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Barbara L. Jouette, Attorney, P.C.
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Understanding alimony laws in Texas

In the state of Texas, there are two different types of alimony payments. The first is contractual alimony and is a private agreement made between the parties. With this type of payment, there is no limit to the duration or amount of payments. With the contract being made between consenting adults and agreed to ahead of time by both parties, there also are not any stipulations regarding eligibility requirements.

Court-ordered spousal maintenance is a more complicated issue that courts often address along with property division and other issues in a divorce. In the past, alimony was determined based on years of marriage without taking circumstances into account. Courts in Texas now look at several factors, including whether one is disabled or caring for a disabled child, whether one lacks the experience or education to gain employment and the ability of the other spouse to make payments.

The duration of payments also depends on certain factors. In some cases where the partner has a disability and is unable to work or is the sole custodian for a person with a disability, then the payments may be indefinite or until the disability no longer exists. Cases of domestic violence also receive special consideration. In most cases, the duration is set to the shortest reasonable term that would allow the requesting spouse to start earning his or her own income, usually five, seven or 10 years.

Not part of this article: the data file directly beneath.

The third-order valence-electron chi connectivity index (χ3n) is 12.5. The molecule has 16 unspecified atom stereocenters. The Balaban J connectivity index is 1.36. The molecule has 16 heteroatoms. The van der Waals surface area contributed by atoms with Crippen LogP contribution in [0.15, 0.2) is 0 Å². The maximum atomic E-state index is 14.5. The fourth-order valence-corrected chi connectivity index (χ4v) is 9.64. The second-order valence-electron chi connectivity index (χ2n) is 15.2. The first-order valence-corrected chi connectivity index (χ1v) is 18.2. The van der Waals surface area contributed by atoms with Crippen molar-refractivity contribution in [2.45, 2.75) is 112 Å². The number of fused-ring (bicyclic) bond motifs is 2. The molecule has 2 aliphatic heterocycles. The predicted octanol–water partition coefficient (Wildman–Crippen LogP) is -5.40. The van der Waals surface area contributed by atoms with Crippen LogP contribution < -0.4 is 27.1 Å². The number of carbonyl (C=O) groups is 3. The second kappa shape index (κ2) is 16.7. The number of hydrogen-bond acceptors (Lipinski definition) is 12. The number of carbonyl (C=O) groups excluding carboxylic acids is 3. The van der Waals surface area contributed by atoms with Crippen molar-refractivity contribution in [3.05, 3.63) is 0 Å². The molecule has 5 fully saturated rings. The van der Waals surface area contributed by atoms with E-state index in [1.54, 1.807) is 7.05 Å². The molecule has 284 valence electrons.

When requesting alimony, those going through a divorce should understand how the law pertains to them and what their options are. Alimony is designed to help a partner get back on his or her feet after a divorce, and it can be valuable for a man or woman who has held off on filing for divorce out of concern over personal finances.

Source: Houston Chronicle, "Alimony not an option for most divorcing in Texas", July 15, 2014

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